Rachel Esplin Odell, a research fellow in the East Asia programme at the Quincy Institute think in Washington, wrote on Twitter that while the US’ statement was true, “it still picks and chooses” against whom it conducts FONOPs, and that it had not conducted formal operations against Australia or Canada “despite objecting to their ‘excessive’ claims”.
There have already been maritime run-ins between Beijing and New Delhi – in December 2019, a Chinese survey ship was ejected from Indian waters, while Indian fisherfolk have also complained to their government about the presence of Chinese trawlers.
Analyst Patil said the possibility of a similar Chinese operation to that of the US remained, “but if it does go ahead, it will evoke a sharp response from India, not just a diplomatic protest”.
Manoj Joshi, a distinguished fellow at the Observer Research Foundation in New Delhi, wrote for The Quint that such an exercise was also a signal for China.
“Beijing is being told that it should not get too excited when the US carries out the exercise in South China Sea – it is part of a global US practice to challenge those, even allies like India, who in its opinion make ‘excessive maritime claims’ beyond those specified by Unclos,” he wrote.
WHAT DOES THIS MEAN FOR INDIA-U.S. TIES?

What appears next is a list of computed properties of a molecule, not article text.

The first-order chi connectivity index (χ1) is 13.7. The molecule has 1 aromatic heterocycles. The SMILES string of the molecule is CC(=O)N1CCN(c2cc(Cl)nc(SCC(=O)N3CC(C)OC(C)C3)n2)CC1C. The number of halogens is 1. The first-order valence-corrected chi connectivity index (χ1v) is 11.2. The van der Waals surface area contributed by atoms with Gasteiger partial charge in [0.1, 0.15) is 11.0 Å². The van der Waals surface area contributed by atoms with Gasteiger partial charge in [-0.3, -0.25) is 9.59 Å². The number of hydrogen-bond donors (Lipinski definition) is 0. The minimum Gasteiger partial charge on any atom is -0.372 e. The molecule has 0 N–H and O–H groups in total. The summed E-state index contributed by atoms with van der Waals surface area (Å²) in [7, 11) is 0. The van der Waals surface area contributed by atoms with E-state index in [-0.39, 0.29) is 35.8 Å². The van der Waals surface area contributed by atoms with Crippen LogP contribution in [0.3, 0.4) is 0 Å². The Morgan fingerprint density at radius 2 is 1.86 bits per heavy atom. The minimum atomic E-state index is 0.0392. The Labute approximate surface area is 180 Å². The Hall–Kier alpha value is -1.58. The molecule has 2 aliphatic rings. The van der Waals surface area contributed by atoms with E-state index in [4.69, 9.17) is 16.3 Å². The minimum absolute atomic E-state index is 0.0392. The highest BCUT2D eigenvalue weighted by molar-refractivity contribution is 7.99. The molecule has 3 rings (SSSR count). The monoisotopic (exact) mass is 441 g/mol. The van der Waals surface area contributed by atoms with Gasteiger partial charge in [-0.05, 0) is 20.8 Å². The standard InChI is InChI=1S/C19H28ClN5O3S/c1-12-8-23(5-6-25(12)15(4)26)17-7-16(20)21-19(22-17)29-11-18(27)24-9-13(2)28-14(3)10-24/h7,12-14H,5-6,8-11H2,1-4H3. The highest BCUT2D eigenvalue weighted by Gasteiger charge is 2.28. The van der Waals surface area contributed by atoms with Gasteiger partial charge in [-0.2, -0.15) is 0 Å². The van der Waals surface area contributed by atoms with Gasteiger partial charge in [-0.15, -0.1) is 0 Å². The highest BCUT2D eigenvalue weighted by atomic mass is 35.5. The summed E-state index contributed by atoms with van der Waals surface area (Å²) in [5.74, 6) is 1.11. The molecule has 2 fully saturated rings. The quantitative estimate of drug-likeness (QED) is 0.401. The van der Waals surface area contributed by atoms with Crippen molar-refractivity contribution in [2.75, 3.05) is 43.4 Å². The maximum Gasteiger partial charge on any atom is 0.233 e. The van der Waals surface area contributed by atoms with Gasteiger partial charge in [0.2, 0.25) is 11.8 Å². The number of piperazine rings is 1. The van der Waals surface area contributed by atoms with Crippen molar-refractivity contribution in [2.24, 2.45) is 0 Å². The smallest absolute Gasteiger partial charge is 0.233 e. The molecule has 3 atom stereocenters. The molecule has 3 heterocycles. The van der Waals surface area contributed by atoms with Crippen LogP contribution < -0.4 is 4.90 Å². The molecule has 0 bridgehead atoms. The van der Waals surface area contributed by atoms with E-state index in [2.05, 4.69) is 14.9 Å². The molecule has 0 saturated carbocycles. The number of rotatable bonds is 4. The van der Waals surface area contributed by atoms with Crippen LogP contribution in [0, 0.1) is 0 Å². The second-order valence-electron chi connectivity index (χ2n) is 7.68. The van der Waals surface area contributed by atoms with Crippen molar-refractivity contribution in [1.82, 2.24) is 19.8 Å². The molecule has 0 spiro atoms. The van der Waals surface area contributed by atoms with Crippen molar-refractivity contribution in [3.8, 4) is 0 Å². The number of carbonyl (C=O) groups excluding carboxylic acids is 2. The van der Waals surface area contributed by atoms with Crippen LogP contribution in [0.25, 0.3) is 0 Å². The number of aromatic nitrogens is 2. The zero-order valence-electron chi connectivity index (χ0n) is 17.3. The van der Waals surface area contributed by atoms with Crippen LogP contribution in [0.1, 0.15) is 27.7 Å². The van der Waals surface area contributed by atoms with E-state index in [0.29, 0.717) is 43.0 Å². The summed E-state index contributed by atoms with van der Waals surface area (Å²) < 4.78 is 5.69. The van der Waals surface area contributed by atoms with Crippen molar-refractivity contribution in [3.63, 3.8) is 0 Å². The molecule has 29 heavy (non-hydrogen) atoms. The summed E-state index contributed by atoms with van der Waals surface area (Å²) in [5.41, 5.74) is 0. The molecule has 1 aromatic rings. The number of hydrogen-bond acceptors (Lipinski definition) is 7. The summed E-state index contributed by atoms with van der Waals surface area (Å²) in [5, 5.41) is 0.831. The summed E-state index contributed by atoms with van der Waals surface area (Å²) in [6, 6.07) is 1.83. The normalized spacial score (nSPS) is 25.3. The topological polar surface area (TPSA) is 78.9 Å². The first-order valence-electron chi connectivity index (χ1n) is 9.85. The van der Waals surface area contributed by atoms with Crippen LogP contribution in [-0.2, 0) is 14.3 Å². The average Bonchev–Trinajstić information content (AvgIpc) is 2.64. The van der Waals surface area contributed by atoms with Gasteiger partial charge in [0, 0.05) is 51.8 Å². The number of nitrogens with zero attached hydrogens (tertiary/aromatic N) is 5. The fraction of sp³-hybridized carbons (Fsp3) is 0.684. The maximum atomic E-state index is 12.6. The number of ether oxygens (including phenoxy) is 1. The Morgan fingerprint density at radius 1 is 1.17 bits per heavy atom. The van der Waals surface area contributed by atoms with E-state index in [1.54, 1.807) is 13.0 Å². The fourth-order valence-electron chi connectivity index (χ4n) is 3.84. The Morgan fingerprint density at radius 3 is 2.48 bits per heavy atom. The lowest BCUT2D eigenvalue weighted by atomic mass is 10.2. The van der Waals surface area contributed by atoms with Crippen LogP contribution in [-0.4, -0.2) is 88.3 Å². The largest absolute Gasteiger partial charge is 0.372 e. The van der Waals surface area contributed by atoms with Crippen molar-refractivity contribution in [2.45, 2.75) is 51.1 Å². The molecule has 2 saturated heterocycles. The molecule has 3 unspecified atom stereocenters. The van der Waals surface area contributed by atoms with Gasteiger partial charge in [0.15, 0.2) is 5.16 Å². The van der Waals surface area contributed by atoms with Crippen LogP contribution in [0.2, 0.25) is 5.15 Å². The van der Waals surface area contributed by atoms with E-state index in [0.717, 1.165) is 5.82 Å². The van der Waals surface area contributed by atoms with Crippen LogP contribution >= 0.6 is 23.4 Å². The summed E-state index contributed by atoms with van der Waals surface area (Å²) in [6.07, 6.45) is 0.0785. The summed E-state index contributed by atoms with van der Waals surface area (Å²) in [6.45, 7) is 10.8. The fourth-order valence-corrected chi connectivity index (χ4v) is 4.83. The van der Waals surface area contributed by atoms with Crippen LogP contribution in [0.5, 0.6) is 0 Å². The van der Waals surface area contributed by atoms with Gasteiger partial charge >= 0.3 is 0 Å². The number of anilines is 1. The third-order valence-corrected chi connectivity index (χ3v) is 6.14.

While Patil said New Delhi would be “irked” and would realise how Washington “still does not understand Indian sensitivities”, there is unlikely to be any lasting damage to bilateral relations.
The two countries have seen an upturn in their relationship of late; US defence secretary Lloyd Austin recently chose India – calling it an “increasingly important partner” – for an international visit last month, along with traditional American ally Japan.
Last month’s Quad Leaders Summit also brought the two countries together, while the US and India last year signed the last of the three foundational military pacts, the Basic Exchange and Cooperation Agreement (BECA), which allow them to share geospatial intelligence and provide logistical support to each other’s militaries at army bases.
However, some analysts fear that the Modi administration might not have enjoyed the spectacle – the incident was reported extensively in Indian media, with many questioning the government’s response and its growing proximity to the US.